Mr. Justice Denis Power released an interesting and rather novel costs ruling yesterday in the ongoing Riddell v. The Conservative Party of Canada litiigation.
Ottawa lawyer Alan Riddell, once the Conservative Party of Canada’s candidate in the federal riding of Ottawa South, is embroiled in a lawsuit with the party over the circumstances of his withdrawal from the 2005 election campaign. In yesterday’s ruling, Justice Power was fixing costs of an application brought by Mr. Riddell, who had been the successful party.
Counsel for Mr. Riddell sought costs on a full indemnity or, in the alternative, a partial indemnity basis. He argued that the Conservative Party had “attempted to smear Riddell’s reputation as a lawyer and lifetime Party activist in the hope that he could be pressured into abandoning his application without a hearing” and that the Party had filed an affidavit containing false allegations that impugned Mr. Riddell’s mental stability and professional integrity.
Mr. Riddell also submitted that the result achieved on the application was more favourable than two offers to settle that he had made.
What is particularly noteworthy about this decision is that part of Mr. Riddell’s claim for costs was for time spent by him personally and by others at his law firm, even though he also had counsel from McCarthy Tetrault representing him. As Justice Power noted, “in theory at least, had it not been for Mr. Riddell’s efforts, the McCarthy Tetrault fees would have been considerably higher than the claim now being made on account of the McCarthy Tetrault fees.”
Justice Power awarded costs on a partial indemnity basis. He said that the Conservative Party had “played hardball” but had not engaged in conduct warranting costs on a full or substantial indemnity basis. He reviewed the authorities and the provisions of s. 131 of the Courts of Justice Act to conclude that Mr. Riddell and his firm were entitled to recover, as costs, a portion of the value of the time that they had expended on this case. He noted that s. 131 confers on the court a discretion with respect to “the costs of and incidental to a proceeding”. His Honour felt that the phrase, “incidental to” must mean something more than just “costs of a proceeding”.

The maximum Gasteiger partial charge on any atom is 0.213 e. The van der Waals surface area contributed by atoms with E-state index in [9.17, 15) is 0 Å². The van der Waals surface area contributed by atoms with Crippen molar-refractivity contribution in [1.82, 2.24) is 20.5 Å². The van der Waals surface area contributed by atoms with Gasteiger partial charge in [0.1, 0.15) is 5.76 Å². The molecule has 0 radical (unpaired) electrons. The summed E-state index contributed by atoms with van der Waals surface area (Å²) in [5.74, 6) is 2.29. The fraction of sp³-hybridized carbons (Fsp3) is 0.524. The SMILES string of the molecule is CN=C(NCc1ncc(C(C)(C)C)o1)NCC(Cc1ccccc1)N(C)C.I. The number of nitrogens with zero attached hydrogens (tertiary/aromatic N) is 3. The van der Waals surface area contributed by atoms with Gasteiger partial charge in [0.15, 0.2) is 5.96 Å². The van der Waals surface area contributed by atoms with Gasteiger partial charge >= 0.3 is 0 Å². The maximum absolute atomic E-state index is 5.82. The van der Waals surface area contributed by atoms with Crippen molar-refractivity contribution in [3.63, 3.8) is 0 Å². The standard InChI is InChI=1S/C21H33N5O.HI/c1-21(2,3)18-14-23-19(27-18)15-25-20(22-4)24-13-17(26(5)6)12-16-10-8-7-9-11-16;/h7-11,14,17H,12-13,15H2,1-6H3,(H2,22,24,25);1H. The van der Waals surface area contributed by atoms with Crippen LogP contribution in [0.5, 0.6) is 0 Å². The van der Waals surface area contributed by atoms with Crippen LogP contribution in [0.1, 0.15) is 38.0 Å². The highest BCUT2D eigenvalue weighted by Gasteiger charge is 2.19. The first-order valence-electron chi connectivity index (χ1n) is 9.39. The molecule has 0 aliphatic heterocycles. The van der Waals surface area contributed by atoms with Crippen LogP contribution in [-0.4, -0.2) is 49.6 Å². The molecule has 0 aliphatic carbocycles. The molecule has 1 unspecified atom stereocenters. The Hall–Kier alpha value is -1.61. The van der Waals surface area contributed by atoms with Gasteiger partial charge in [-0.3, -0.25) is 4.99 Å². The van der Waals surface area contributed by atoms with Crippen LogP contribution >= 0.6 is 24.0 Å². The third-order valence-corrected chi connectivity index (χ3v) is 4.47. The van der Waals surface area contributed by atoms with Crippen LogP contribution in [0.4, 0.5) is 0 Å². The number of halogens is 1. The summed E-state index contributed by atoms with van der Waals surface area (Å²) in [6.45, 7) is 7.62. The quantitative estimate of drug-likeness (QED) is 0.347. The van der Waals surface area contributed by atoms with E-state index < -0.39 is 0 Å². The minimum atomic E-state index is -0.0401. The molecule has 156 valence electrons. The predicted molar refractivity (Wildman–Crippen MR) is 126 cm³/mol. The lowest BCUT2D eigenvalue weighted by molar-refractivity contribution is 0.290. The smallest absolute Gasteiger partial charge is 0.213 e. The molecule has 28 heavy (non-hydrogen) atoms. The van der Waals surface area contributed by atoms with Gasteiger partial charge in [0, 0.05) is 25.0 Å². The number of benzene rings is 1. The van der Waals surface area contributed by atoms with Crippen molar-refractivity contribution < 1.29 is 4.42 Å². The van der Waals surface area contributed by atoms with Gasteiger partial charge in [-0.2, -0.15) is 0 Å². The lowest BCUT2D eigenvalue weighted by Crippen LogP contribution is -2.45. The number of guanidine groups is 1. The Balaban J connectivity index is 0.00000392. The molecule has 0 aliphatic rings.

Satisfied that he had a discretion to order that Mr. Riddell and his firm be paid costs for their own time, Power J. noted that there was little in the way of guidance from the authorities, as to how that discretion should be exercised. He also remarked that he had not been provided with evidence of the profit-sharing arrangement in place between Mr. Riddell and his law firm. However, Justice Power considered that he was able to draw some inferences. He estimated that Mr. Riddell would have received in payment from his firm a net return of about 40% for his own time and that of his employees.
So, having determined that a partial indemnity award of costs was appropriate, Justice Power awarded to Mr. Riddell 60% of that 40%, applied to the value of the time for which a claim for costs had been made; in other words, the fees were allowed at a rate of twenty-four percent of the actual time. (This was on the basis that a partial indemnity costs award would normally be about 60% of the actual rate charged to the client.)
Justice Power also analyzed, in the usual way, the time spent by McCarthy Tetrault and made an award of partial indemnity costs relative to those fees.